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How often do we think of ourselves as failures? How often do we stress about the fact that we’re not where we wish we would’ve been “by now” and so we assume we don’t have what it takes.

There are so many people giving advice about what it takes successful, and if you’re anything like me you might feel like you’re just not cut out to get “there”.

The rules to being a successful individual are vast.

  • Wake up super early every single morning.
  • Have a morning routine that you never stray from.
  • Say your affirmations.
  • Pray and read daily.
  • Work extremely hard and sacrifice.
  • Know why you’re doing what you’re doing.
  • Set achievable goals and then achieve them.
  • Be super focused and super consistent with taking action.

The list goes on and on.

To be clear, I’m not saying this stuff is bad advice. All I’m saying is that for me, trying to be all these things is overwhelming.

And when I don’t measure up, or when I fail to keep up with the laundry list of things I should be doing daily to succeed, I don’t feel good about myself. I feel like, “dang, I’m never going to make it because I can’t even stick to anything.” I put so much pressure on myself to look like I’m doing all the right things. I think too hard about this stuff and to put it simply…I do the most sometimes!

Over the years, I’ve learned that progress is not as straight forward as I would’ve liked to believe. Progress is a bumpy hill of ups and downs, failures and successes, shortcomings and achievements. It’s a painful pruning process. It’s learning about myself, why I do the things I do, and being a better me. It’s winning the small battles.

Most importantly, I’ve learned that progress means walking fearlessly, confidently in my true self and achieving what God created me to achieve.

I’ve learned over the past 4 years of my writing career that not everyone can do what the next man is doing– and for good reason. We’ve all had different upbringings, we’ve all been conditioned in different ways and we’re all held back by a multitude of things. I wish someone had told me that success wasn’t about the numbers. It wasn’t about whether or not I made enough money from my books, or whether or not I had a certain number of readers, or whether I got a certain amount of followers on Instagram. I wish someone had told me that I didn’t need validation from anyone..and like really helped me to learn this earlier.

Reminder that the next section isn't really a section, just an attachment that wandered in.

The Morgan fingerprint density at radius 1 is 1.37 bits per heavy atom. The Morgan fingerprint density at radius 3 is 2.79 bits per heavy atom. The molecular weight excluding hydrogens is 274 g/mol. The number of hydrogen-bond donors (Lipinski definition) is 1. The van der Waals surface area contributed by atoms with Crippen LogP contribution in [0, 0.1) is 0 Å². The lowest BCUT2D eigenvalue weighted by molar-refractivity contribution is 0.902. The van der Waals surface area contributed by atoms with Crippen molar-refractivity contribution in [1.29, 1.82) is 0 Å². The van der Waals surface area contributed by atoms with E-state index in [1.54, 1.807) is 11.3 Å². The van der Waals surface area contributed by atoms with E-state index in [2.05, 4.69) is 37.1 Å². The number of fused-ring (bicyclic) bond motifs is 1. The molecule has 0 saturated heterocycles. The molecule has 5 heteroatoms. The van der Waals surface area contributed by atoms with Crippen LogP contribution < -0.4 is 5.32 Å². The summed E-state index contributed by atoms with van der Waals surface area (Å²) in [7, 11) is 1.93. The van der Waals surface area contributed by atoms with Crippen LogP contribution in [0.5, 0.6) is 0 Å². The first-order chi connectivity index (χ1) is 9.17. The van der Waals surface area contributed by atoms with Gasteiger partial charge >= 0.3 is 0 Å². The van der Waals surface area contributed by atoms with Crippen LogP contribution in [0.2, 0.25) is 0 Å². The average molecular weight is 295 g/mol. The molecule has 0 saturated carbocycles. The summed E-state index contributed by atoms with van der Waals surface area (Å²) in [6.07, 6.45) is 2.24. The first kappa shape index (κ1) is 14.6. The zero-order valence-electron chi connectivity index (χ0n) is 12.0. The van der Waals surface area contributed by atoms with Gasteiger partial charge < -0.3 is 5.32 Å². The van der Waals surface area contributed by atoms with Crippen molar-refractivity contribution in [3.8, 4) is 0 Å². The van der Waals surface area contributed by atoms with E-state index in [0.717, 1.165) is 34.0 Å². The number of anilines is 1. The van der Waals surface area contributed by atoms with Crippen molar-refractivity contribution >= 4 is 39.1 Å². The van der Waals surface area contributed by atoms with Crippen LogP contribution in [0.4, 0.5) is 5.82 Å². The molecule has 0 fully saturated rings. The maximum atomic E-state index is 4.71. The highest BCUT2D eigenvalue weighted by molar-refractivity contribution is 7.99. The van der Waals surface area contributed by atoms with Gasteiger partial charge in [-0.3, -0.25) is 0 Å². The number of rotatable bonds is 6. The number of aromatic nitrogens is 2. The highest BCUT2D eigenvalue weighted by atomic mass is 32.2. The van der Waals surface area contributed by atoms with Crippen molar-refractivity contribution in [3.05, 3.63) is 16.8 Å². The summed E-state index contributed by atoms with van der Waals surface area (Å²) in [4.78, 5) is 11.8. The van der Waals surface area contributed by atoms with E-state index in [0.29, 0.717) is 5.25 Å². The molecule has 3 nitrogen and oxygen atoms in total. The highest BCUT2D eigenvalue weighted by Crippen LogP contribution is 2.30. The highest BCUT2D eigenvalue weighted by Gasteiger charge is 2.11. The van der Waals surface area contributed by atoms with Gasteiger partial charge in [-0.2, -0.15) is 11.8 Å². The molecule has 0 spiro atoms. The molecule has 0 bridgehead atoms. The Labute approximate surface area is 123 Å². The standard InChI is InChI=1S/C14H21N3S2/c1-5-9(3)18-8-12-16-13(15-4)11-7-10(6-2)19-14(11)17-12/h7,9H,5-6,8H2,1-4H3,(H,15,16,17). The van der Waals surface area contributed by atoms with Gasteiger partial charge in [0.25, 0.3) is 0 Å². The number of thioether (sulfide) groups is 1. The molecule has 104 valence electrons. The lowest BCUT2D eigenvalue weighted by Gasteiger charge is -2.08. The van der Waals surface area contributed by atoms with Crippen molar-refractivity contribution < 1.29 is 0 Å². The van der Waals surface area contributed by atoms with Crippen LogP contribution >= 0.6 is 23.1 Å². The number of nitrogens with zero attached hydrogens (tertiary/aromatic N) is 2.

Success means something different to me now. It means I’m doing what God told me to do and how he told me to do it. My “why” is no longer, “because I want to have an amazing lifestyle and no longer have to worry about money ever again.”

In fact, I’ve found that when I stopped worrying about how the money was going to come, it came naturally. Once I got committed to tithing, the Lord has kept me and my husband in miraculous ways. See, I called myself a Christian, but I still tried to control each and everything about my life and only depend on myself.

Because the truth is, I still sometimes struggle with trusting God.

But as I go through these days, I’m learning all over again to trust him in every area, including progress and “success”. My “why” is now, “because God has loved me, given me so much grace and mercy, and I owe Him to live the life he’s predestined for me.”

I’m finally accepting that my past is directly linked to my purpose whether I like it or not. I can’t run from my story because it’s there. I haven’t perfected anything, lets be clear, but I can now (thankfully) see that I’m making progress.

It’s no longer about getting straight to success and making as little mistakes as possible so it doesn’t take me forever. It’s now about opening my heart up so that I can fulfill my purpose. There are young ladies in this world who I am supposed to help and if I’m all caught up in myself, I will completely miss the reason I’m here.

What have you learned about “success” on your life journey? What are your battles of progress? Let’s chat about it below.